GFP team member Carinne McKeever Woodworth, PA-C, went before Congress in May to advocate for people with Inflammatory Bowel Disease (IBD). Carinne, who previously shared her story of Crohn’s Disease on our blog, traveled with her husband to speak during “IBD Day On The Hill” organized by the Crohn’s and Colitis Foundation.

“Our goal was to be a voice for the 5 million suffering from Crohn’s and Colitis,” she said.

Advocating for Inflammatory Bowel Disease Patients

Carinne and other North Carolina residents spoke in person with Sen. Thom Tillis (R-NC) and with Sen. Richard Burr’s (R-NC) legislative assistants. Their goal: to encourage legislators to include 'inflammatory bowel diseases' in the Department of Defense Peer-Reviewed Medical Research Program. To obtain the funding, IBD must be listed by Congress under this program.

“This money does not only help find a cure, but to also fund research of other treatment options,” Carinne said. “There are many Crohn’s and Colitis patients like myself who have ‘failed’ all medications currently on the market. Luckily, we learned there are now two drugs in Phase Three of clinical trials. These drugs will be available to the public in 1.5 years. Without funding for research these drugs would have never came into fruition and many would continue to suffer without a viable treatment option.”

Carinne also spoke with legislative staffers for North Carolina House of Representatives, including the teams from the offices of Rep. Alma S. Adams (D-12), Rep. David Price (D-4), and Rep. G.K. Butterfield (D-1). There, she lobbied against step therapy.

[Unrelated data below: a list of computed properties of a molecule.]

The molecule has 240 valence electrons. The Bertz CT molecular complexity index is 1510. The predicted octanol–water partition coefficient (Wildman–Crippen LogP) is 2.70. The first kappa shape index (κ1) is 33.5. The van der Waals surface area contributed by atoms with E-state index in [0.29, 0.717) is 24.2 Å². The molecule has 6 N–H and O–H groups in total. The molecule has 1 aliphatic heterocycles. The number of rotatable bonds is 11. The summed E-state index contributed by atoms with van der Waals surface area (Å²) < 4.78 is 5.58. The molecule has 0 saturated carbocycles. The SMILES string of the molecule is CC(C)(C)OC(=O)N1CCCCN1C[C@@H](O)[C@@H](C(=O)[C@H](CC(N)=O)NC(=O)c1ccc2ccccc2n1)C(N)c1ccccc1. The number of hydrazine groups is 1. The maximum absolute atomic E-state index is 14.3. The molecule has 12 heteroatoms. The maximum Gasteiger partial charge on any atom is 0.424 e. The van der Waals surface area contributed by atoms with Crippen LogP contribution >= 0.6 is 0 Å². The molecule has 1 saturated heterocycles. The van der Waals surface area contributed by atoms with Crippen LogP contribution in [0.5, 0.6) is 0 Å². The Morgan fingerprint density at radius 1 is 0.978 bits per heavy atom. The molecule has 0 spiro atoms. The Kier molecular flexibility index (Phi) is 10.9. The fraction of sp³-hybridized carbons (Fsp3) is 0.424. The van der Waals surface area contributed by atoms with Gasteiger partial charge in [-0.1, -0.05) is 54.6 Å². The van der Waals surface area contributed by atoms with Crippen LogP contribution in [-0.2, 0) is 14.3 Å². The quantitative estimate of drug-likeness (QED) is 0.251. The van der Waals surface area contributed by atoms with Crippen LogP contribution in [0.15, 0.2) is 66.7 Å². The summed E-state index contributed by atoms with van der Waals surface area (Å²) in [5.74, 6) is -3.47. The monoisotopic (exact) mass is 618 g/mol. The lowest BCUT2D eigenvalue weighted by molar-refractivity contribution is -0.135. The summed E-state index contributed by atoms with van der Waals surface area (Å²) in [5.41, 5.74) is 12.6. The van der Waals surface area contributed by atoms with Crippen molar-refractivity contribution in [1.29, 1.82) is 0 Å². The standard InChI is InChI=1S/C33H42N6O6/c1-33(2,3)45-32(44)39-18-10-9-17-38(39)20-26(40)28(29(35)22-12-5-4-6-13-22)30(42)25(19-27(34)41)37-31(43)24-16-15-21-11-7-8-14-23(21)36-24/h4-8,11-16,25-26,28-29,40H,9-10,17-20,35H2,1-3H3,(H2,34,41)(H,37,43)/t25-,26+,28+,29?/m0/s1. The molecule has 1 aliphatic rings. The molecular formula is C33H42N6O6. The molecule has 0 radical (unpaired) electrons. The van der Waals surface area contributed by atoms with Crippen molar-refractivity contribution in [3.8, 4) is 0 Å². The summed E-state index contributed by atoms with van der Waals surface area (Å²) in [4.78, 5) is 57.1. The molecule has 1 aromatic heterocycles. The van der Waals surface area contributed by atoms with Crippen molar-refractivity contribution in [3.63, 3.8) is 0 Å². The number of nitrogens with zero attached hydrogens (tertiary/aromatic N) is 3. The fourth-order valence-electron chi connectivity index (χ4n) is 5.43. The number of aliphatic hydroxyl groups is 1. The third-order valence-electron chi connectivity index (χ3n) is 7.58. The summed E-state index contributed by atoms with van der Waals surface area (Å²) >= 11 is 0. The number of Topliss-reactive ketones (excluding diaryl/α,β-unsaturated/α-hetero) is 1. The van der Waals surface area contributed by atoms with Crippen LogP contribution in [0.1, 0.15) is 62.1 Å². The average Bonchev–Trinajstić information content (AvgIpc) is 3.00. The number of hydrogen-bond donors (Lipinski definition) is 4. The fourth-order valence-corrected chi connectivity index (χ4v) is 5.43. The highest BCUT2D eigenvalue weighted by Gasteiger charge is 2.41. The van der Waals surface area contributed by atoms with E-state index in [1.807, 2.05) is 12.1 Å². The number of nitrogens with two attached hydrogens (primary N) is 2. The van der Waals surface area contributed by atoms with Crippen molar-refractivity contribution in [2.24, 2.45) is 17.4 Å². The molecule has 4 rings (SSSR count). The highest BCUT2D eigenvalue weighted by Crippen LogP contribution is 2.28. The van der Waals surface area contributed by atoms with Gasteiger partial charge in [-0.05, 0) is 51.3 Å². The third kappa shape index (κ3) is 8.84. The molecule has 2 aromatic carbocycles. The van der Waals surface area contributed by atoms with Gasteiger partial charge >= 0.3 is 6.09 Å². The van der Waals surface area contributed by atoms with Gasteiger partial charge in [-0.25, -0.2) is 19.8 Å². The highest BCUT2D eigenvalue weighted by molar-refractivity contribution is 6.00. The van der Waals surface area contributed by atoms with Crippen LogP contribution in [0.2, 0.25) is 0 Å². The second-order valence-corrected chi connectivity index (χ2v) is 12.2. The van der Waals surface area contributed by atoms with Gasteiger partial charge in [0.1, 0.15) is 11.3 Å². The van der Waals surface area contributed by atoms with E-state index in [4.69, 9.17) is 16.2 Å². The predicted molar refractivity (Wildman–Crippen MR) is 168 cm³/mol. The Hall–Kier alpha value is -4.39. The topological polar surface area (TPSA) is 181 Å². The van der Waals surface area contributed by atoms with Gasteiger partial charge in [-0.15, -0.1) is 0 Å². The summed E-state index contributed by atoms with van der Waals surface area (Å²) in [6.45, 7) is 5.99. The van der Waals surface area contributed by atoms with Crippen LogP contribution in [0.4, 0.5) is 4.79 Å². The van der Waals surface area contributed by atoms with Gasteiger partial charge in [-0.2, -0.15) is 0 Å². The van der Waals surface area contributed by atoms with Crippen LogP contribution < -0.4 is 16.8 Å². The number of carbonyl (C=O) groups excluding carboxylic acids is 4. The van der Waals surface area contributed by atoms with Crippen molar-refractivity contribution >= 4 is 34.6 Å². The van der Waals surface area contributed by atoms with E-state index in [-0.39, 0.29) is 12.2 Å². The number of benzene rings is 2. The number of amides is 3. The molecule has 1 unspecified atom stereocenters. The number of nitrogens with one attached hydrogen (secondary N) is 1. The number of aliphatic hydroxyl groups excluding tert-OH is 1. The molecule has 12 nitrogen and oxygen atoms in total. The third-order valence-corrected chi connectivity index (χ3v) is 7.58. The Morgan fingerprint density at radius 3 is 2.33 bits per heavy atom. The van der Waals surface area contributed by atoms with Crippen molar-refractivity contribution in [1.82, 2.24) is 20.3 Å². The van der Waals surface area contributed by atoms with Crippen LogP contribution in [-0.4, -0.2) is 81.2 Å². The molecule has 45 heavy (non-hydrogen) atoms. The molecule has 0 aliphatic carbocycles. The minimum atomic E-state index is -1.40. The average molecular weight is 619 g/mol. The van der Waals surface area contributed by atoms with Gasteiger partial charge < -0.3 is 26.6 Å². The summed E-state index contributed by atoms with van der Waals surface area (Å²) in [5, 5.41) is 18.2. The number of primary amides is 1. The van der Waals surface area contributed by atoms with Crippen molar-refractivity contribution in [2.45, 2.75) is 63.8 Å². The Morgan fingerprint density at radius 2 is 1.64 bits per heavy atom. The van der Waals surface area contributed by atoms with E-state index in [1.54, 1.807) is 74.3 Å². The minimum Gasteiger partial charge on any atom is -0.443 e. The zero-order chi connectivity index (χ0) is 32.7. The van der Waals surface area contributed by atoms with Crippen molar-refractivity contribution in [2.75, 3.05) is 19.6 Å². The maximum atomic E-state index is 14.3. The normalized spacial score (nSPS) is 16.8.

“Step therapy is when your provider prescribes a certain medication but your insurance companies makes you try older, cheaper medications before paying for the drug that was originally prescribed,” Carinne explained. “This process could take months before the insurance companies approve the medication. For an Inflammatory Bowel Disease, patient this may be the difference between saving your colon and having it surgically removed. Currently Step Therapy gives all the power to insurance companies — we lobbied to put the decision back into the provider-patient hands.”

Finally, Carinne also argued against a potential law that would discriminate against people with pre-existing conditions, which would affect not just those with Crohn’s, but people with diabetes, cancer, and other health problems. According to an analysis by the Department of Health and Human Services, 50 to 129 million (19 to 50 percent of) non-elderly Americans have some type of pre-existing health condition.

Carinne said she doesn’t know for sure if her efforts made a difference, but she is glad she went.

“At the end of the day I always hope that I have made this world a better place,” Carinne said. “Most days I am not sure if I did any good, but on May 18 I was able to go to bed knowing that I was an advocate for the 5 million suffering from this incurable disease. The experiences I had and the people I met with will always have a special place in my heart.”